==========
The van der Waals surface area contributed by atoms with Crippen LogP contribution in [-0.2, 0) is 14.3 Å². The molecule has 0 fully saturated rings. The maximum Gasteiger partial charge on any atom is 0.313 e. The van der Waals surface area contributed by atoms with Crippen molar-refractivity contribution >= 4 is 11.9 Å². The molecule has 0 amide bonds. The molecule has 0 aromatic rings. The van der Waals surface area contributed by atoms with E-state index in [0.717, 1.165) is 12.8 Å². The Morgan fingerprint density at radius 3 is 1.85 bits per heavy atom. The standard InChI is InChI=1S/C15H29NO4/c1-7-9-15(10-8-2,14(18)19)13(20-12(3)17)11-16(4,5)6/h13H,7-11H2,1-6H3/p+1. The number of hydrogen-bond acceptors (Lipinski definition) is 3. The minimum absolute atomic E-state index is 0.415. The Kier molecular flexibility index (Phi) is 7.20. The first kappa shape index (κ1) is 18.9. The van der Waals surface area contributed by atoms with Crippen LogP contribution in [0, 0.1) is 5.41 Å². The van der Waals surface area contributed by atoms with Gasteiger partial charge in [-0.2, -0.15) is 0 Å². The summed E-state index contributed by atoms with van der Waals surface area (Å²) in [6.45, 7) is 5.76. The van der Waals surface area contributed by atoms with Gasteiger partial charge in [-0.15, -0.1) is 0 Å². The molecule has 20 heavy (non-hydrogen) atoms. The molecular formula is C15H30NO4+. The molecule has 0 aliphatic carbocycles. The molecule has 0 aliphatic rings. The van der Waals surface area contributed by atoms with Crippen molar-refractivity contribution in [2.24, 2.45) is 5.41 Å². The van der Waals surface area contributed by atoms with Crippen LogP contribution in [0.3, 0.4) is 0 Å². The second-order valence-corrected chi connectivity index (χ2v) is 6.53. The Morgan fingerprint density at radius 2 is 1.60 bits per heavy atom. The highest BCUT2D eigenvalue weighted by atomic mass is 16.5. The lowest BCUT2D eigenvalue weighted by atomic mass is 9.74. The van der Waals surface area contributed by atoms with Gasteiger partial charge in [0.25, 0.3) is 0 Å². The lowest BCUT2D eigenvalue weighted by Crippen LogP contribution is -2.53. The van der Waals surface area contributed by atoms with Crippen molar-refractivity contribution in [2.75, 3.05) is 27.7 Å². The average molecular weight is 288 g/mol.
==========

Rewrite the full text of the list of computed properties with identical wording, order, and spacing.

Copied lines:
The van der Waals surface area contributed by atoms with Crippen LogP contribution in [-0.2, 0) is 14.3 Å². The molecule has 0 fully saturated rings. The maximum Gasteiger partial charge on any atom is 0.313 e. The van der Waals surface area contributed by atoms with Crippen molar-refractivity contribution >= 4 is 11.9 Å². The molecule has 0 amide bonds. The molecule has 0 aromatic rings. The van der Waals surface area contributed by atoms with E-state index in [0.717, 1.165) is 12.8 Å². The Morgan fingerprint density at radius 3 is 1.85 bits per heavy atom. The standard InChI is InChI=1S/C15H29NO4/c1-7-9-15(10-8-2,14(18)19)13(20-12(3)17)11-16(4,5)6/h13H,7-11H2,1-6H3/p+1. The number of hydrogen-bond acceptors (Lipinski definition) is 3. The minimum absolute atomic E-state index is 0.415. The Kier molecular flexibility index (Phi) is 7.20. The first kappa shape index (κ1) is 18.9. The van der Waals surface area contributed by atoms with Crippen LogP contribution in [0, 0.1) is 5.41 Å². The van der Waals surface area contributed by atoms with Gasteiger partial charge in [-0.2, -0.15) is 0 Å². The summed E-state index contributed by atoms with van der Waals surface area (Å²) in [6.45, 7) is 5.76. The van der Waals surface area contributed by atoms with Gasteiger partial charge in [-0.15, -0.1) is 0 Å². The molecule has 20 heavy (non-hydrogen) atoms. The molecular formula is C15H30NO4+. The molecule has 0 aliphatic carbocycles. The molecule has 0 aliphatic rings. The van der Waals surface area contributed by atoms with Crippen molar-refractivity contribution in [2.24, 2.45) is 5.41 Å². The van der Waals surface area contributed by atoms with Crippen LogP contribution in [0.3, 0.4) is 0 Å². The second-order valence-corrected chi connectivity index (χ2v) is 6.53. The Morgan fingerprint density at radius 2 is 1.60 bits per heavy atom. The highest BCUT2D eigenvalue weighted by atomic mass is 16.5. The lowest BCUT2D eigenvalue weighted by atomic mass is 9.74. The van der Waals surface area contributed by atoms with Gasteiger partial charge in [0.25, 0.3) is 0 Å². The lowest BCUT2D eigenvalue weighted by Crippen LogP contribution is -2.53. The van der Waals surface area contributed by atoms with Crippen molar-refractivity contribution in [2.75, 3.05) is 27.7 Å². The average molecular weight is 288 g/mol.